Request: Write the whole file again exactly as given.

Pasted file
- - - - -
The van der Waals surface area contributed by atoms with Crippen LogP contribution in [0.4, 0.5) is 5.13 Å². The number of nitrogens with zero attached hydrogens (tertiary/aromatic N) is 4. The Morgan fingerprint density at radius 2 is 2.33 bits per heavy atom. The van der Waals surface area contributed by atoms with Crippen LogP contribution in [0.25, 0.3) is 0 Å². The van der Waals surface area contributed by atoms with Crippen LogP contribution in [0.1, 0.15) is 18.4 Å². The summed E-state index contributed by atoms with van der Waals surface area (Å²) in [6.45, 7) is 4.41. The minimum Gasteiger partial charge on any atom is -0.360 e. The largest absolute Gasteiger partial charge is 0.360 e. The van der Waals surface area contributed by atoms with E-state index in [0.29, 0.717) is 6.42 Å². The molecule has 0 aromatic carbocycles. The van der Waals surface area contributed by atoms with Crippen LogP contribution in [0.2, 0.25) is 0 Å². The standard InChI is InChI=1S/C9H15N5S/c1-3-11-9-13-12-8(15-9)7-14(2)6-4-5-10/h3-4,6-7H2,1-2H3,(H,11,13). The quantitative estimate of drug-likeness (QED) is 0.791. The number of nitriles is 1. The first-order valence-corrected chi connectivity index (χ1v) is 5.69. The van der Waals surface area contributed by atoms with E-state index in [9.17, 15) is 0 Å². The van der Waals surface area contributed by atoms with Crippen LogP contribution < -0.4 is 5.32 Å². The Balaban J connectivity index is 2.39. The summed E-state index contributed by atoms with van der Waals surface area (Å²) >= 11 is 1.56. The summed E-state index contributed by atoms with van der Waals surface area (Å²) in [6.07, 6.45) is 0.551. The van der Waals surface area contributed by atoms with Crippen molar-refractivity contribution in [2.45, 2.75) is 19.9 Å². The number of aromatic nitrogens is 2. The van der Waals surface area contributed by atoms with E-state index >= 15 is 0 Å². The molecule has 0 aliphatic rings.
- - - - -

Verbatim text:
The van der Waals surface area contributed by atoms with Crippen LogP contribution in [0.4, 0.5) is 5.13 Å². The number of nitrogens with zero attached hydrogens (tertiary/aromatic N) is 4. The Morgan fingerprint density at radius 2 is 2.33 bits per heavy atom. The van der Waals surface area contributed by atoms with Crippen LogP contribution in [0.25, 0.3) is 0 Å². The van der Waals surface area contributed by atoms with Crippen LogP contribution in [0.1, 0.15) is 18.4 Å². The summed E-state index contributed by atoms with van der Waals surface area (Å²) in [6.45, 7) is 4.41. The minimum Gasteiger partial charge on any atom is -0.360 e. The largest absolute Gasteiger partial charge is 0.360 e. The van der Waals surface area contributed by atoms with E-state index in [0.29, 0.717) is 6.42 Å². The molecule has 0 aromatic carbocycles. The van der Waals surface area contributed by atoms with Crippen LogP contribution in [0.2, 0.25) is 0 Å². The standard InChI is InChI=1S/C9H15N5S/c1-3-11-9-13-12-8(15-9)7-14(2)6-4-5-10/h3-4,6-7H2,1-2H3,(H,11,13). The quantitative estimate of drug-likeness (QED) is 0.791. The number of nitriles is 1. The first-order valence-corrected chi connectivity index (χ1v) is 5.69. The van der Waals surface area contributed by atoms with E-state index in [9.17, 15) is 0 Å². The van der Waals surface area contributed by atoms with Crippen LogP contribution < -0.4 is 5.32 Å². The Balaban J connectivity index is 2.39. The summed E-state index contributed by atoms with van der Waals surface area (Å²) >= 11 is 1.56. The summed E-state index contributed by atoms with van der Waals surface area (Å²) in [6.07, 6.45) is 0.551. The van der Waals surface area contributed by atoms with Crippen molar-refractivity contribution in [2.45, 2.75) is 19.9 Å². The number of aromatic nitrogens is 2. The van der Waals surface area contributed by atoms with E-state index >= 15 is 0 Å². The molecule has 0 aliphatic rings.